It had to happen some day.did the impossible, after a lot of explicit disappointments and mediocre games, it finally is an Amiga 3D shooter which is good! Far from perfect, true. Limited in many respects, true. But what it does, it does right.
The player takes control of a robot in an underground complex which is mankinds only hope of survival. Through remote control, it has to destroy, a computer with full control of the country's defense systems. believes a test simulation to be the real deal and will launch a "defensive strike" soon if not stopped. And so on and so forth. We have all watched War Games, haven't we?
The game does away with pretty much everything which isn't strictly necessary. Collecting new weapons? No, the robot comes pre-equipped with all of them. All you have to take care of is the supply of suitable ammunition. Ascending or descending corridors, stairs? None to be found. Differently styled wall textures? Not really, everything is metallic grey-ish right through the end. Adaptive lighting? Everything is homogenous per level. Sound? Not up to the best in the genre. Multiplayer? Sorry!
Some of these, like lack of multiplayer or samey textures, may be a pity. Yet, on all counts of actual foundation, the game scores.
Graphics? Apart from variety, pretty good! Starting from a 68020 class machine, the game looks very decent. Even on ECS computers with reduced colours, it is perfectly acceptable. A real 320x256 resolution can be achieved with a very fast 68030 or a 68040, looking quite sharp already. In theory, even higher resolutions are supported, but honestly, this is only playable in an emulator with settings beyond anything physically possible (hence, screenshots don't show such theoretical options). Apart from ECS and AGA, graphics cards are supported as well.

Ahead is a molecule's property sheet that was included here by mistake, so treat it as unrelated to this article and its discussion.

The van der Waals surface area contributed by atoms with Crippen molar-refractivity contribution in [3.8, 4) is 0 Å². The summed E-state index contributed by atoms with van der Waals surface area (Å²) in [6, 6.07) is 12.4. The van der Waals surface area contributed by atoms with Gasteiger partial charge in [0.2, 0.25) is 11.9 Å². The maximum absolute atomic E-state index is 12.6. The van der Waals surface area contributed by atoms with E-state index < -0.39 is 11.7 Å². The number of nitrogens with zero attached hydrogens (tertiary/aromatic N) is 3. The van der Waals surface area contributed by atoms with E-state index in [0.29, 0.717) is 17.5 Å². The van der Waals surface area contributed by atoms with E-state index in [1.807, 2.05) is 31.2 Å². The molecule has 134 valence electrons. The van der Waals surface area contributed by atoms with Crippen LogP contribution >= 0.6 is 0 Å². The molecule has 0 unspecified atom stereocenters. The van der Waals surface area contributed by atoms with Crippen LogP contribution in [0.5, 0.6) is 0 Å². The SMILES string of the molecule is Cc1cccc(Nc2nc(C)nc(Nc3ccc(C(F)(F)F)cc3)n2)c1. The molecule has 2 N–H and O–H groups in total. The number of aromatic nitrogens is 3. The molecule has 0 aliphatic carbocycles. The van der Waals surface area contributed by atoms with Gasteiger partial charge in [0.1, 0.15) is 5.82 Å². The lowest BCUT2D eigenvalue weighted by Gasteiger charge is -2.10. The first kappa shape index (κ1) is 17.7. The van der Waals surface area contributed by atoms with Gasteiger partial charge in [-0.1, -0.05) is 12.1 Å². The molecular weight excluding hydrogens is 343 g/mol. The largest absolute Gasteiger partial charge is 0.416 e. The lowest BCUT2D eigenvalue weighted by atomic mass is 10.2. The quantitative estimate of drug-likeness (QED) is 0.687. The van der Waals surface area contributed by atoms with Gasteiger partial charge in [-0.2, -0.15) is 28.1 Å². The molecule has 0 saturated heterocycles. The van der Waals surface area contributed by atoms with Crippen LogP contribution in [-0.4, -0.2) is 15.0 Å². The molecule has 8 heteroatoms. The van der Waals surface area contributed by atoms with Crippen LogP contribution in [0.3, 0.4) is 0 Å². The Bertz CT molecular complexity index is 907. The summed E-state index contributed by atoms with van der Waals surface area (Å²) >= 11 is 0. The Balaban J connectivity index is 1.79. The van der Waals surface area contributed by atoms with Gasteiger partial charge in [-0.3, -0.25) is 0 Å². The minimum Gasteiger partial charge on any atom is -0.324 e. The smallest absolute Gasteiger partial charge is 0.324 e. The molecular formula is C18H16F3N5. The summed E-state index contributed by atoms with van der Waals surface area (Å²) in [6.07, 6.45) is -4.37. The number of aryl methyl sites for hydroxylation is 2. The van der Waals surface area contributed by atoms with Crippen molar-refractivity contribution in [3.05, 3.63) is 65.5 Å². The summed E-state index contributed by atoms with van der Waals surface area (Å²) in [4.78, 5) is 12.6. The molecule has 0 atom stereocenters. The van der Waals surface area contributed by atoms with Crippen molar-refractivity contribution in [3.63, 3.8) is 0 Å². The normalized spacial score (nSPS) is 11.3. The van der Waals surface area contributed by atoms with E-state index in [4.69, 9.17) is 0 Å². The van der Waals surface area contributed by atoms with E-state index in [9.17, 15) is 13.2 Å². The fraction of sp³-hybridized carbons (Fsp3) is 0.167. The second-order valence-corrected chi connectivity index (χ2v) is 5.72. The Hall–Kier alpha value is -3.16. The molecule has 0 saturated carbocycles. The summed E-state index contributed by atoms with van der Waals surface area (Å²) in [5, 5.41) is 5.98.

Game mechanics? Instead of blindly going in and shooting everything that moves,accentuates sneaky, tactical behaviour. Maybe shooting the explosive barrel is a better idea than the enemy robot standing close to it directly? Be careful not to stand too close to one such hazard yourself, though. Be careful about different types of enemies as well. Some rely much more strongly on mass assaults whereas others zip around firing so rapidly that it will be hard to follow. And don't even get me started about those floating balls, which will not actively attack, but rather surround you and explode when shot at (taking you down with them) – great idea!
Levels? The player's path is lead by access codes (standing in for the usual coloured key cards of other games) opening certain doors. Some timing challenges (door only opens for a short amount of time) spice things up further. Secret rooms are well-hidden, but usually well worth the effort of finding them as well. Enemy placement is generally fair (their AI could do with some improvement, though): unlike certain other games, you will not be ambushed by large packs right behind a door or a corner, for example.
Controls? The intelligent, customizable keyboard layout allows for walking, running, side-stepping (apparently called "strafing" in genre lingo), firing (also from more than one weapon at the same time)… after some training, everything works quite efficiently and intuitively. The freely zoomable automap, even showing little icons for objects lying around and indicating the last known location of enemies, is one of the best found in the genre.
certainly won't win any innovation prizes. However, it is excellent craftsmenship. It never aimed too high, which turned out to be the winning formula here. As unbelievable as it sounds, this one isn't just a guilty pleasure (such as the previous genre king on the system, Gloom Deluxe), but actually thrilling fun!
P.S. The Director's Cut, released a year later on CD, adds some additional cut scenes. The game itself is unchanged.